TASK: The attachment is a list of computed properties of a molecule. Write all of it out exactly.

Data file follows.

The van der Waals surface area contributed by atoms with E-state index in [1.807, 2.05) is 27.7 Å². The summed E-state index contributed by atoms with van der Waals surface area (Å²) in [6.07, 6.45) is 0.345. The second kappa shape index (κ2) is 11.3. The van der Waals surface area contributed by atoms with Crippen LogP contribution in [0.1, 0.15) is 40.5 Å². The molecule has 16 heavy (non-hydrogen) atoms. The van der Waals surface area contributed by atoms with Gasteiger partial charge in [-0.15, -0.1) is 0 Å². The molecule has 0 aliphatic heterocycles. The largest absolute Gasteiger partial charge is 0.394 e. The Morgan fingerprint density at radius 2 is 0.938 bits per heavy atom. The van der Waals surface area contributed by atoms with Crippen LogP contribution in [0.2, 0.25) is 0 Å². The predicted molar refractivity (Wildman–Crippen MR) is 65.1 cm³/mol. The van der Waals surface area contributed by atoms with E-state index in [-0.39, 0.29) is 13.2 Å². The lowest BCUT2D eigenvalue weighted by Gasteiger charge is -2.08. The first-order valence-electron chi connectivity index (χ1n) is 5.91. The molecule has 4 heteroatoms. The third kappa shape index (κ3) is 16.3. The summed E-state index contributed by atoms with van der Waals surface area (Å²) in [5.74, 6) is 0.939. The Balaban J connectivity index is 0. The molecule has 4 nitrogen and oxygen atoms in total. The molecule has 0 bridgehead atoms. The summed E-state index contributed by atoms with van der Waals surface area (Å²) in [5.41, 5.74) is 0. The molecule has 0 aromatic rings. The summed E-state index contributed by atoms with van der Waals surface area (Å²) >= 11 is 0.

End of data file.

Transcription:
The van der Waals surface area contributed by atoms with E-state index in [1.807, 2.05) is 27.7 Å². The summed E-state index contributed by atoms with van der Waals surface area (Å²) in [6.07, 6.45) is 0.345. The second kappa shape index (κ2) is 11.3. The van der Waals surface area contributed by atoms with Crippen LogP contribution in [0.1, 0.15) is 40.5 Å². The molecule has 16 heavy (non-hydrogen) atoms. The van der Waals surface area contributed by atoms with Gasteiger partial charge in [-0.15, -0.1) is 0 Å². The molecule has 0 aliphatic heterocycles. The largest absolute Gasteiger partial charge is 0.394 e. The Morgan fingerprint density at radius 2 is 0.938 bits per heavy atom. The van der Waals surface area contributed by atoms with Crippen LogP contribution in [0.2, 0.25) is 0 Å². The predicted molar refractivity (Wildman–Crippen MR) is 65.1 cm³/mol. The van der Waals surface area contributed by atoms with E-state index in [-0.39, 0.29) is 13.2 Å². The lowest BCUT2D eigenvalue weighted by Gasteiger charge is -2.08. The first-order valence-electron chi connectivity index (χ1n) is 5.91. The molecule has 4 heteroatoms. The third kappa shape index (κ3) is 16.3. The summed E-state index contributed by atoms with van der Waals surface area (Å²) in [5.74, 6) is 0.939. The Balaban J connectivity index is 0. The molecule has 4 nitrogen and oxygen atoms in total. The molecule has 0 bridgehead atoms. The summed E-state index contributed by atoms with van der Waals surface area (Å²) in [5.41, 5.74) is 0. The molecule has 0 aromatic rings. The summed E-state index contributed by atoms with van der Waals surface area (Å²) >= 11 is 0.